Special RFS Briefing - Rosalind Franklin's Birthday, July 25th 2020

I am pleased to include this special issue of RFS Briefings commemorating Rosalind Franklin’s 100th Birthday!

The Rosalind Franklin Society was founded in 2008 to honor the achievements of Rosalind Franklin (1920-1958), a British x-ray crystallographer whose extraordinary work, though largely overlooked and under-appreciated at the time, was crucial to the discovery of DNA’s structure by James Watson and Francis Crick.            

When the discovery was recognized by the Nobel Committee in 1962, the winners of the Nobel Prize – Watson and Crick – did not include Franklin, who had died in 1958 at the age of 37. Only recently has Franklin received some of the recognition that she deserves for her essential contribution to one of the biggest discoveries of the past century.           

The powerful symbolism of her remarkable story drives the Society’s agenda to recognize and celebrate the contributions of outstanding women in the life sciences and affiliated disciplines, promote broadened opportunities for women in the sciences, and through its many activities motivate new generations of women to this calling.

See below for more news about women in science

Please continue to share important news and opportunities with us so that we may share it with you, and others who are committed to supporting the careers of exceptional women in science. 
With Regards,

Karla Signature
Karla Shepard Rubinger
Executive Director
Rosalind Franklin Society


Rosalind Elsie Franklin
July 25, 1920 – April 16, 1958

Rosalind Franklin the Scientist
To mark the centenary of the birth of Rosalind Franklin on July 25, 2020, Kevin Davies, PhD, reflects on her fundamental role in unraveling the structure of the double helix in 1953, and the historical context which devalued her work as a woman in science. This article appears in Genetic Engineering & Biotechnology News: GEN, the flagship publication of Mary Ann Liebert, Inc., launched in 1980. Mary Ann Liebert is the founder and executive vice president of the Rosalind Franklin Society. Read more.

Rosalind Franklin: Celebrating an Inspirational Legacy
At the center of Rosalind Franklin’s tombstone in London’s Willesden Jewish Cemetery is the word “scientist,’” followed by the inscription, “’Her research and discoveries on viruses remain of lasting benefit to mankind.’” Though she is primarily remembered as the “’wronged heroine of DNA,’” an editorial in Nature argues that her singular work on DNA is only a limited representation of her record and legacy. Her work, which spans biology, chemistry, and physics, was directed to research that could be used to better society. For example, she contributed to the science of coal and carbon, and was an expert in the study of viruses that cause plant and animal diseases. Because of Franklin, her collaborators, and successors, researchers today are able to use tools such as DNA sequencing and X-ray crystallography to study viruses such as SARS-CoV-2. Read more.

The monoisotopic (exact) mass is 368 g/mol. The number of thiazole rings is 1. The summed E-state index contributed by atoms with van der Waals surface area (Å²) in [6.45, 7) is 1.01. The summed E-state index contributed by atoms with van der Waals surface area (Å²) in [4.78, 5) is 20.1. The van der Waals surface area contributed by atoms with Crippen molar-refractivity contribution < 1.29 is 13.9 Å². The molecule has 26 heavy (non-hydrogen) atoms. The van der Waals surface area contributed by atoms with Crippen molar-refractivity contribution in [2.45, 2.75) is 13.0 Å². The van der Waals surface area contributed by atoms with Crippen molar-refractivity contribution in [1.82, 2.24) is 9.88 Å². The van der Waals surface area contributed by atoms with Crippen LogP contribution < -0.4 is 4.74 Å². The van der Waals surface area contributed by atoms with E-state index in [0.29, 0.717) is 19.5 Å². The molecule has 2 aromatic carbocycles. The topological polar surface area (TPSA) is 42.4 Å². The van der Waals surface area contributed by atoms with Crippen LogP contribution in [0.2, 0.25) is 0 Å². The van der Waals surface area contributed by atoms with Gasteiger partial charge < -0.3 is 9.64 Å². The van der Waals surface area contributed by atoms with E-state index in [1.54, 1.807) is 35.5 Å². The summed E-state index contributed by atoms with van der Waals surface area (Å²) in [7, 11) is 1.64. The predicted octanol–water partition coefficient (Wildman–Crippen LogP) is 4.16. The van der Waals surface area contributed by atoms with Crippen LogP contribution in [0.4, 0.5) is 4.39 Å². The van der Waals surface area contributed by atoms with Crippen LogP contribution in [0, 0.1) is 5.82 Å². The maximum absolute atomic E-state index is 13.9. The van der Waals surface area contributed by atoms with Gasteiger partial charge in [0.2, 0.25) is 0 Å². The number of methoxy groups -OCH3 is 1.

Rosalind Franklin Medal
The Genome Writers Guild (GWG) and Rosalind Franklin Society have joined forces to honor early career scientists by instituting the Rosalind Franklin Medal. This inaugural award, marking Rosalind Franklin’s 100th birthday on July 25, will be presented at the 2020 Genome Writers Guild Conference, a free, live, virtual event on July 23-25. Mary Ann Liebert, founder and executive vice president of the Rosalind Franklin Society, will deliver a keynote talk announcing this year’s winner, Alexis C. Komer, PhD. As the awardee, Dr. Komer is an invited speaker. She is an assistant professor of chemistry and biochemistry at UCSD since 2017, where she has rapidly established a research program at the leading edge of genome editing, DNA repair, and functional genomics. As a mentor and advocate for women in science, she has also orchestrated an outreach program with the San Diego Better Education for Women in Science and Engineering (BEWiSE) community, and has developed a genome editing outreach laboratory activity at San Diego local High Schools. Read more.

Rosalind Franklin Commemorative Coin
The Royal Mint has released a commemorative 50p coin in honor of Rosalind Franklin’s 100th birthday. Using printing techniques of her era, it features her name alongside a depiction of Photograph 51, the groundbreaking X-ray diffraction image of DNA. The coin acknowledges Franklin’s “immense contribution to advancing humanity’s cause.” The new coin is the second in the Royal Mint’s innovation in science series, with the first dedicated to the pioneering work of Stephen Hawkings. Read more.